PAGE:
But if you will not listen,
my soul will weep in secret for your pride;
my eyes will weep bitterly and run down with tears,
because the Lord’s flock has been taken captive. – Jeremiah 13:17, NRSV
Sometimes, Christians make mistakes. Often, I do.
A friend of mine has been struggling under a situation for several years. I have been hurt over it, I have been angry about it, I have done the brain roll, I have cautioned her, I have listened to her, and I have prayed over her. The situation has not changed.
What do we do when people that we love are walking away from truth?
Years ago, I was engaged to a man, not my husband. I had walked away from the church and anything that I once believed hung by a thread. I had created a religious amalgam from all of my philosophical preferences. It could hardly be called spiritual, considering that it was all about me, although I would have claimed that I was spiritual.
The engagement was a mistake. It was blatantly disobedient to God’s word. In the middle of it, I rejected all wisdom. Apparently, I was so bold about it that friends and family did not question my behavior. No one said, “Hey, this isn’t the best for you”. No one.
I will be honest. In retrospect, I am most sad that no one acted on my behalf. I would like to think that people were weeping for my sin, desiring to intervene. I just don’t know that they were. How could anyone assume that I was actually happy in the middle of blatant sin? This has given me a heart for women in this position. God has sent many in my path. I find our stories similar.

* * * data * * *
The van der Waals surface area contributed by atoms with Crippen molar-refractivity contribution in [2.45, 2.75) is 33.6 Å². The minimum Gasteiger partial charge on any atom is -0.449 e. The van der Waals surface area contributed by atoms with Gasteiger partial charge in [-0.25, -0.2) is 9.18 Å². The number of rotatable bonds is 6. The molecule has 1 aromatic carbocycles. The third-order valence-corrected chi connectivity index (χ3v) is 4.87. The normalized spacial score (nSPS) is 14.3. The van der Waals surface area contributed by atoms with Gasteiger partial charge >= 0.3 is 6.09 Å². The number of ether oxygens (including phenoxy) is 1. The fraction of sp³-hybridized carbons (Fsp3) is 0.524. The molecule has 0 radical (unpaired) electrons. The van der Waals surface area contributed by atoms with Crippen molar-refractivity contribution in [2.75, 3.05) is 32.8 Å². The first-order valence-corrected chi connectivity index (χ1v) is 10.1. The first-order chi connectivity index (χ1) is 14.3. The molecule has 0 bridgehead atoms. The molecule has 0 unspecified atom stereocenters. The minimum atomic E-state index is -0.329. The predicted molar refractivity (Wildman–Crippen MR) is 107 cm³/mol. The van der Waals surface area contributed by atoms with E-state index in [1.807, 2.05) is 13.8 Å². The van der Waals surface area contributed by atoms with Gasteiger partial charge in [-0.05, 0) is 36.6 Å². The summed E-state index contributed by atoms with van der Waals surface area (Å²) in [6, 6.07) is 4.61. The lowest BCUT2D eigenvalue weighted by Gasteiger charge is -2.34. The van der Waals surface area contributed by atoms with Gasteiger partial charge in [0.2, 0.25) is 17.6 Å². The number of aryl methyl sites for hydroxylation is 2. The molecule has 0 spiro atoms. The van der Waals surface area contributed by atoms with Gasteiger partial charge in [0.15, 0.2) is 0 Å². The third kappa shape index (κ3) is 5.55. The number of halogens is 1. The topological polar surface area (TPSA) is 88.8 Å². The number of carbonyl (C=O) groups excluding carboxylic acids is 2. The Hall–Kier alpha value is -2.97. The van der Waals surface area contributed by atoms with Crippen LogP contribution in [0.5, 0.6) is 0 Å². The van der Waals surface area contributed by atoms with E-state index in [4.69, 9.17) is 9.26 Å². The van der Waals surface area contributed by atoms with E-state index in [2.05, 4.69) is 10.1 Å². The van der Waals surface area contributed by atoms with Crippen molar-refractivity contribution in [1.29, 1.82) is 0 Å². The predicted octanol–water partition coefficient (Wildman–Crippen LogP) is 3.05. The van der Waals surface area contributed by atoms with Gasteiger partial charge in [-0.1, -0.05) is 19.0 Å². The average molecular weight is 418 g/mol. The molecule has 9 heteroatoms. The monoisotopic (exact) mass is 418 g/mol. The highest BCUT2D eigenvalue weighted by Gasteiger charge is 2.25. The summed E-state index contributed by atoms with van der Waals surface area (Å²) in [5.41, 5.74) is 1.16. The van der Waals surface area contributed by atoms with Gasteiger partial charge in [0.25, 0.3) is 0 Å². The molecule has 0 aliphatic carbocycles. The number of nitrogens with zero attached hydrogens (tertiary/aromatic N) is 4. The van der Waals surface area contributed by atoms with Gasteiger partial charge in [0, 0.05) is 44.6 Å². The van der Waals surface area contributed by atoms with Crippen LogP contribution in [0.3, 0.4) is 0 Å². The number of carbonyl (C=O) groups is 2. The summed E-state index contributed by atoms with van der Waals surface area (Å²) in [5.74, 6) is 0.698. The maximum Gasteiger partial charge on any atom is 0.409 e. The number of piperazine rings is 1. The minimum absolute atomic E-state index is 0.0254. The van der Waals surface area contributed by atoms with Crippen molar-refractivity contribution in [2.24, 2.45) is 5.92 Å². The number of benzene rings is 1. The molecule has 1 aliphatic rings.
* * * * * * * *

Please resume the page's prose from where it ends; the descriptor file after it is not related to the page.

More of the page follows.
The irony is that my sadness over my own situation has not changed my behavior toward my friend. I would like to say that I have wept for the sin of my friend frequently, but I have not. I would say that once or twice I have been that true of a friend.
For me, there was Paige, my Jeremiah. She actually worked for me. I still can weep from gratitude that she was sent into my life. In the midst of complete turmoil, she nudged me back. She never condemned me, but by watching her compassion and her own struggles, I was reintroduced to God’s character. She told me that she would pray for me. She was a drink of water in the barren desert.
I don’t know what she did in private, how she asked God to restore my life, but He did. Now, I am in this situation with my friend. I don’t want to hold the same assumptions that others held about me. I know, intimately, the sound of truth against a broken life. When I compared Paige’s words to my life, I could define my hopelessness. I know that heaven began preparations for my return in these moments.
For my friend I want peace, God’s love, happiness, a hope, and a future.
For Paige, I will give all the jewels in my crown and anything else she wants.
For myself, I want the heart of Jeremiah.
How do you react to a friend who is walking away from the truth?